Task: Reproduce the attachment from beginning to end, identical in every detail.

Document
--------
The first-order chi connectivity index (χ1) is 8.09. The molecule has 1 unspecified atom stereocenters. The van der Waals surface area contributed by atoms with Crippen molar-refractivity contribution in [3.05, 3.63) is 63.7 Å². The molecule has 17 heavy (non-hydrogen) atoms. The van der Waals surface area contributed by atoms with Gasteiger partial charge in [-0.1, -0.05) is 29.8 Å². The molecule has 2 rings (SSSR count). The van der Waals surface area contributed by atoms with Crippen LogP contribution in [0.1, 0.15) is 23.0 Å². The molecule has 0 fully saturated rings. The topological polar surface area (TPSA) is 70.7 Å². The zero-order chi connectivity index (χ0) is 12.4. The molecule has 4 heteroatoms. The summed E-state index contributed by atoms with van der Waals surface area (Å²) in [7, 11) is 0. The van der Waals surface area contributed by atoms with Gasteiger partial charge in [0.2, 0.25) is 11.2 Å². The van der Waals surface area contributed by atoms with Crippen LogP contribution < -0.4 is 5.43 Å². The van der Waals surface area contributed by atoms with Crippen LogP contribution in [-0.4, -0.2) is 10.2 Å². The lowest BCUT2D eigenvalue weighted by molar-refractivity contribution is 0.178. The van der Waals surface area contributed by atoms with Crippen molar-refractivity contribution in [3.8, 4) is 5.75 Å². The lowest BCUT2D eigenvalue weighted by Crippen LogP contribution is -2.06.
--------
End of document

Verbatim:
The first-order chi connectivity index (χ1) is 8.09. The molecule has 1 unspecified atom stereocenters. The van der Waals surface area contributed by atoms with Crippen molar-refractivity contribution in [3.05, 3.63) is 63.7 Å². The molecule has 17 heavy (non-hydrogen) atoms. The van der Waals surface area contributed by atoms with Gasteiger partial charge in [-0.1, -0.05) is 29.8 Å². The molecule has 2 rings (SSSR count). The van der Waals surface area contributed by atoms with Crippen LogP contribution in [0.1, 0.15) is 23.0 Å². The molecule has 0 fully saturated rings. The topological polar surface area (TPSA) is 70.7 Å². The zero-order chi connectivity index (χ0) is 12.4. The molecule has 4 heteroatoms. The summed E-state index contributed by atoms with van der Waals surface area (Å²) in [7, 11) is 0. The van der Waals surface area contributed by atoms with Gasteiger partial charge in [0.2, 0.25) is 11.2 Å². The van der Waals surface area contributed by atoms with Crippen LogP contribution < -0.4 is 5.43 Å². The van der Waals surface area contributed by atoms with Crippen LogP contribution in [-0.4, -0.2) is 10.2 Å². The lowest BCUT2D eigenvalue weighted by molar-refractivity contribution is 0.178. The van der Waals surface area contributed by atoms with Crippen molar-refractivity contribution in [3.8, 4) is 5.75 Å². The lowest BCUT2D eigenvalue weighted by Crippen LogP contribution is -2.06.